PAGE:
They all knew what happened. They were all deeply affected. Their acting, their joking, about it all was a sort of defiance. Much in the same way that the movie “The Producers” which starred one of my favorite actors, Gene Wilder, who passed away at the end of August was; lampooning the Nazis with a musical entitled, “Springtime for Hitler – A Gay Romp with Eva and Adolf at Berchtesgarten.”
There were times that the acts of defiance weren’t fantasies and they are important for us to remember.

I attended the AIPAC Policy Conference in Washington DC in March. The American-Israel Public Affairs Committee is an organization that promotes the strengthening of the relationship between the United States government and Israel. Over 19,000 people attended this year and heard from many politicians, for some of us too many or too few, heard about and witnessed examples of innovative Israeli technologies such as a shock absorbing bicycle and wheel chair tire or medical advances, and heard stories from many people about why they support Israel.

When Christian politicians and ministers speak at the conference, they often reference Holy Scriptures and other religious connections. Almost always, they speak of common causes and shared values. Very few share a story like the one that Pastor Chris Edmonds of the Piney Grove Baptist Church in Maryville, TN shared with us. It was a story that his father, Master Sergeant Roddie Edmonds, had written down in a diary about his experiences during the war, a story that he never shared with his family while he was alive. Pastor Edmonds discovered the diary and learned of the story while going through his father’s belongings after his death. The Pastor told us the diary recounted this story:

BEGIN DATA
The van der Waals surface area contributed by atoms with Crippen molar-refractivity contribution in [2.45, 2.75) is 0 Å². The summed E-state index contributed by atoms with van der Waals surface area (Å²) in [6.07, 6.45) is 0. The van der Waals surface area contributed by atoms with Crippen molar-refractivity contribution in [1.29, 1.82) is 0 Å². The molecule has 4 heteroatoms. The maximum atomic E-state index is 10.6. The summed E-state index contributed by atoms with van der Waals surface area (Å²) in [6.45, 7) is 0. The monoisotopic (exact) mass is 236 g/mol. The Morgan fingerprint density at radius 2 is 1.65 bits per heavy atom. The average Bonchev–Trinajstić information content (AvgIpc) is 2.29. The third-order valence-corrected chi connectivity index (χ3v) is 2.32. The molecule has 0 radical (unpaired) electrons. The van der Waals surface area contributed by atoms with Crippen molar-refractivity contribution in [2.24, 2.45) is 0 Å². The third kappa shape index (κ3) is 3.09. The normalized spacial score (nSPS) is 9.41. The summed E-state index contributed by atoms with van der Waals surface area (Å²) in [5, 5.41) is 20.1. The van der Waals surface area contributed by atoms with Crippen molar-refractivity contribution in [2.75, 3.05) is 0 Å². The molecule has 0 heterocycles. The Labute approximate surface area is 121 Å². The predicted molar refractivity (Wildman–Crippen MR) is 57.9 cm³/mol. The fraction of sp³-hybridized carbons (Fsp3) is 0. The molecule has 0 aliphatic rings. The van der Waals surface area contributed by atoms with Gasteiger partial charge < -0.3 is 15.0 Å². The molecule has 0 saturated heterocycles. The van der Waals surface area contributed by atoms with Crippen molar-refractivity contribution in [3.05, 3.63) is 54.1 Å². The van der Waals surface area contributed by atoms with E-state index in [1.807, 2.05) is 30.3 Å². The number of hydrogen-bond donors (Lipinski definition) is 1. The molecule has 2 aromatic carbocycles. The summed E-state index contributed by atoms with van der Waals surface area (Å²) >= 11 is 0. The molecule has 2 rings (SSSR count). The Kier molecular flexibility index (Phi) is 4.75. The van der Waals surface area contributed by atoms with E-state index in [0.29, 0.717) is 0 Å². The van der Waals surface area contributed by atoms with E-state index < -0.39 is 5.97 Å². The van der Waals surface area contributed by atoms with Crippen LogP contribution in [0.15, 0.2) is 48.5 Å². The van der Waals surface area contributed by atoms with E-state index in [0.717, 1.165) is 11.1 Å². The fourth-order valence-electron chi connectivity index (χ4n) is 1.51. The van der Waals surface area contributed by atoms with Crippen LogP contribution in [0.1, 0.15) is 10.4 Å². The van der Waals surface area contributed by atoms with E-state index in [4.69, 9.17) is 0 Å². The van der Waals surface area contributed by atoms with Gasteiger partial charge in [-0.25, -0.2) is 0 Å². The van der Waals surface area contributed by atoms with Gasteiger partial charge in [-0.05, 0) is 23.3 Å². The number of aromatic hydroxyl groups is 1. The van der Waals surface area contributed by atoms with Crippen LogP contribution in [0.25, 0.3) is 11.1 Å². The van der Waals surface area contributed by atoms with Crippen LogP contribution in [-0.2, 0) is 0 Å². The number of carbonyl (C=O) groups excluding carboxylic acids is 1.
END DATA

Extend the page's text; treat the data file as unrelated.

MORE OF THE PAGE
On January 27, 1945, his father, Master Sergeant Roddie Edmonds, of the 422nd Infantry Regiment in the US Armed Forces, was taken prisoner during the Battle of the Bulge, and was imprisoned in Stalag 9-A, a POW camp near Ziegenhain, Germany. He was the highest ranking NCO in the camp. The group of Allied prisoners there included approximately two hundred Jews.

The Wehrmacht had a strict anti-Jewish policy, singling out Jewish POWs from the rest of the POW population. It was known that Jewish soldiers would be subjected to harsh treatment, treated as slave laborers with little chance of survival, or simply killed outright.

Following that policy, the commandant of the camp ordered Master Sergeant Edmonds to separate out all of the Jewish soldiers in the camp the next morning and have them report to be sent elsewhere.

In the morning, Roddie Edmonds asked that all of the American prisoners of war under his command report. When the Commandant, Major Siegmann, saw all of the POWs standing in front of their barracks, he confronted the Master Sergeant about it.

Master Sergeant Edmonds stated simply, “We are ALL Jews.”

Siegmann exclaimed: “They cannot all be Jews!”

To this Edmonds repeated: “We are all Jews, HERE!”